In fact, Sansera Engineering, one of their key customers, had challenged them to solve their problem in the area of mechanical automation. The company had earlier engaged a technical vendor, who was not successful even after two years. But Vyuti claims it solved their problem in three weeks. A similar scenario was also with Timken.
“This success actually sort of built a reputation for us and this helped us connect with other clients,” says Nikhil. Vyuti has successfully completed 31 projects and claims there has been no negative feedback from customers.
“The first sale is always difficult, but once you solve a problem, then it accelerates through word of mouth,” says Nikhil.
The founders say their success mantra has been their ability to rationalise, classify, analyse and then taken a decision.
The robotics startup started out with literally no investments and still remains a two-member company. The founders say the company has been running its business through customer and service billings.
Currently, this deep science technology startup solves the robotic automation problem on a case-to-case basis, where there is a lot of customisation done for each customer. Now they want to go to the next level.
The penetration of robots in the industrial sector of India is still very low when compared to other developed economies. According to the 2017 World Robot Statistics report, there are only three robots per 10,000 employees in India. The space in which Vyuti operates has very few players globally and even in India, the startups which operate in this space are more into the mechanical space of robotic automation and not into object manipulation.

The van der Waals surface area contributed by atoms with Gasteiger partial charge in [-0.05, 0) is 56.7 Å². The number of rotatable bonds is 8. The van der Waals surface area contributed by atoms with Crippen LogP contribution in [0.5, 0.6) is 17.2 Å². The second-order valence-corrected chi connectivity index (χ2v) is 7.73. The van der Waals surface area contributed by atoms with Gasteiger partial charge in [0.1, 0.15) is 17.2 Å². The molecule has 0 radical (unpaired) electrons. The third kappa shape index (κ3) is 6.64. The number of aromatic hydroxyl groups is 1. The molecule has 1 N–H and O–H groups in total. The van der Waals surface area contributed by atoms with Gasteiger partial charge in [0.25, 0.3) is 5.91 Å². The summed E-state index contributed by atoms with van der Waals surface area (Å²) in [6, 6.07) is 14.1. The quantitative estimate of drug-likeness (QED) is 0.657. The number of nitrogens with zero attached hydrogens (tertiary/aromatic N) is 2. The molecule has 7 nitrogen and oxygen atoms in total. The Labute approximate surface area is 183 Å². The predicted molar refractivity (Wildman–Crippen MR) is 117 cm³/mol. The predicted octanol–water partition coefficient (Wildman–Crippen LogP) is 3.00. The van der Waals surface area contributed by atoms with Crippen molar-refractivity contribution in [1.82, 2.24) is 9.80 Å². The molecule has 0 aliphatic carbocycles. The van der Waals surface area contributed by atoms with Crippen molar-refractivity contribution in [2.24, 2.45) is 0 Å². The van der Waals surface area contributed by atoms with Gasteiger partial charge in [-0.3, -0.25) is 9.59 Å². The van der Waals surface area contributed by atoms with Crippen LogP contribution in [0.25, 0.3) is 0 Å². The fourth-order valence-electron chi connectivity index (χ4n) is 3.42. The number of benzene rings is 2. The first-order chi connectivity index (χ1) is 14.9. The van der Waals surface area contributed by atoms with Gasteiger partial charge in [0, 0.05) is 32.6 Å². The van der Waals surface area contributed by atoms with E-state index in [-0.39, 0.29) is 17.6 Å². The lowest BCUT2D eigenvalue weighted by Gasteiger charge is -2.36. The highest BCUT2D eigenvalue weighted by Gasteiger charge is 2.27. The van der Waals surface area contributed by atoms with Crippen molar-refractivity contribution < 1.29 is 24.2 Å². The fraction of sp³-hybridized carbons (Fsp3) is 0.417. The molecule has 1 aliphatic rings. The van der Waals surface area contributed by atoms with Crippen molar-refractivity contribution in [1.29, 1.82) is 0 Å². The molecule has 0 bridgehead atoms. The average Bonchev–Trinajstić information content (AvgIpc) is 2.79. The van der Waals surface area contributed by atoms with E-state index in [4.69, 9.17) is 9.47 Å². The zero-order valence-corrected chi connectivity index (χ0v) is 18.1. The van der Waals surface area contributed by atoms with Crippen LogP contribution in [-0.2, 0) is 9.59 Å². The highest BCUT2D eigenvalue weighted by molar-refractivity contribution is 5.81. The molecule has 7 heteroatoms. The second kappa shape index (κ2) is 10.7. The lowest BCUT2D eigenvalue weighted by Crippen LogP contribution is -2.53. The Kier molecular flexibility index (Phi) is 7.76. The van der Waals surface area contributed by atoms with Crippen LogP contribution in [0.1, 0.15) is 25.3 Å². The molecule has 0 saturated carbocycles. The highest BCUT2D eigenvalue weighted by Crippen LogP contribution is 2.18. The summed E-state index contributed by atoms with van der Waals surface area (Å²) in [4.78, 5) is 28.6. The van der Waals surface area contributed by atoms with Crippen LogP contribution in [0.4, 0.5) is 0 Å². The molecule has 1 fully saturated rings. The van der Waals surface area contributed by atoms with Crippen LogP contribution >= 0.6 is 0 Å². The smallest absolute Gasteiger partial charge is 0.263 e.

Having built a credible client base, this startup is now looking at moving into the next level of growth where a customer can just pick up the product and start using it.
“What is limiting us is that all the hardware is built for inspection work and not vision manipulation,” says Nikhil. The requirement is to build a prototype fitted with a multi-dimensional camera, which will have self-learning vision learning intelligence software. This can be used to perform various tasks.
This would mean that instead of customising the software solution for every customer, the proposed product can be applicable to anybody and just buy it off the shelf.
“What we are proposing now is for any kind of custom design, our intelligence framework will automatically perform the task,” says Gokul.
According to the founders, they will create a software library for various processes, which will allow the robotic arm to perform almost any kind of automation task regardless of the variations in the parameters.
“We are able to handle a certain percentage of unpredictability with some amount of customisation, but the next step will be handling all kinds of unpredictability,” Gokul says.
Towards building such a system, robotics startup Vyuti is looking to raise pre-series round of funding of around $2 million and one of its existing customer Sansera has already agreed to pilot this project. TVS Motor has also agreed to do a pilot project.
“It is one thing to have an idea, but the realisation is that it has to be productised and brought to a level of sustainable pricing,” says Gokul.